Structures of change at Delhi Arts Society’s sculpture exhibition

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Express News Service

Transforming the beautiful garden of Gandhi-King Plaza at the India International Centre (IIC), Max Mueller Marg, into a thought-provoking sculpture court, ‘iSculpt for Delhi’ is back in the city with its third edition. This highly-anticipated exhibition—organised by the Delhi Arts Society, it started on Sunday and will be on display till December 18—features intriguing, experimental works by 20 sculptors and three photographers. Inaugurated by Muzaffar Ali, the illustrious film director said, “It is wonderful to see this gorgeous array of sculptures here. It is very difficult to tell the difference between nature and the creation of man.”

Elaborating on what inspired her to curate such a show, Uma Nair shared, “I went to the National Gallery of Art in Washington DC years ago, and I saw the sculpture court. It was always in the back of my head that even in India, we can create a sculpture court out of a garden. For iSculpt, I wanted something that gave both beauty and peace to anyone looking at it.“ 

Giving us more insight into her curatorial experience and how she selected the sculptures for the show, Nair mentioned, “I look for a standalone piece that can speak and has a message to give. Sculpture is about expression, it is about composition. When I pick up works for a show, I am very careful about picking works that have a certain strength.”

Masterful craftsmanship

At the entrance to IIC, a sculpture titled ‘Heaven and Earth’ by Neeraj Gupta, President of the Delhi Arts Society, features an elephant laden with pots, dipping its trunk into a handi [a pot used for cooking], beseeching its viewers to call for the conservation of endangered elephants. From there, the eye naturally moves to a large tree standing tall inside Gandhi Plaza’s garden, which, upon closer inspection, is Satish Gupta’s work titled ‘Conference of the Birds’. True to its name, the tree has birds both on its branches and at its base. An ode to the Sufi poem ‘Conference of the Birds’, written in 1177 AD by Farid ud-Din Attar, the work has themes of spirituality and man’s journey to unite with god.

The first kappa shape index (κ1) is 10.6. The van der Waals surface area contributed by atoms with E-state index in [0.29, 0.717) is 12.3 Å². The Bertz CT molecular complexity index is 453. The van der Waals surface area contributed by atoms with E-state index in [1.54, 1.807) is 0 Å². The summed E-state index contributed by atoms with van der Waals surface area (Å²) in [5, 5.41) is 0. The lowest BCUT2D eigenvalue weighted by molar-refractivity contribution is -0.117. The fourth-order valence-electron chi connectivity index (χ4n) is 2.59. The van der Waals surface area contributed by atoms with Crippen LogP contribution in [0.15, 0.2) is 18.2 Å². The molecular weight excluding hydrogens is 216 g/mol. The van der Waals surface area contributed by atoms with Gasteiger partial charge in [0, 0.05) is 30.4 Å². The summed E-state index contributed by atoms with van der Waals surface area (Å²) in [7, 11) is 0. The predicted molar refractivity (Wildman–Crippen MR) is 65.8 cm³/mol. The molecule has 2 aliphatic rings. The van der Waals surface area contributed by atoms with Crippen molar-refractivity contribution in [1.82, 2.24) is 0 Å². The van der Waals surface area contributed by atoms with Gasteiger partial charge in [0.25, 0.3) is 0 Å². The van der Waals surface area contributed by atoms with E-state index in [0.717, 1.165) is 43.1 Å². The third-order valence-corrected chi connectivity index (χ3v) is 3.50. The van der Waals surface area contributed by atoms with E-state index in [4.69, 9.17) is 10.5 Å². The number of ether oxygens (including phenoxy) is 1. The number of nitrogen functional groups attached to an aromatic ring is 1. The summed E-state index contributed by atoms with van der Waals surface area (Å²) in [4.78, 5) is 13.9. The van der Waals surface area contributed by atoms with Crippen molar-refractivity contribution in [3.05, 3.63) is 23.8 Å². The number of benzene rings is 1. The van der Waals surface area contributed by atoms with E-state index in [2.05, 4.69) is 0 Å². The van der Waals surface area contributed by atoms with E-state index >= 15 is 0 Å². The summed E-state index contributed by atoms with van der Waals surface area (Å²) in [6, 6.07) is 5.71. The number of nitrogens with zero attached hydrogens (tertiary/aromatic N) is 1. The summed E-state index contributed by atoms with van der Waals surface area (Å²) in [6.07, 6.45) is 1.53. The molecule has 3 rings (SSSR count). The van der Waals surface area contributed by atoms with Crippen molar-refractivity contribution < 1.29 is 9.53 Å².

Works by artists including Seema Kohli, Keshari Nanda, Atul Sinha, Ankon Mitra, Rahul Modak, and Dhananjay Singh, among others, are spread throughout the garden. Nimesh Pilla’s work has a proud griffin—a winged lion—with birds emerging from its wings. Describing his piece, he commented, “How do you symbolise power? If you look at mythology, wings symbolise you have a power beyond yourself. The birds symbolise peace. While you have power, you also have the responsibility of taking care of peace. ” 

Talking about what inspires him Pilla added, “I hear a lot of my friends say ‘I used to do this in school’. Your work should not stop you from doing things. This is why I try to be a part of these exhibitions. Through my work, I want to inspire others and say ‘If I can do this, so can you’.”

Shikha Sinha, an artist who visited the inauguration of this exhibition, said, “It is a very interesting exhibition. The sculptures are very conceptual, which I like,” adding that she was intrigued by the texture and colours of Brajesh Verman’s ‘Vande Mataram’.



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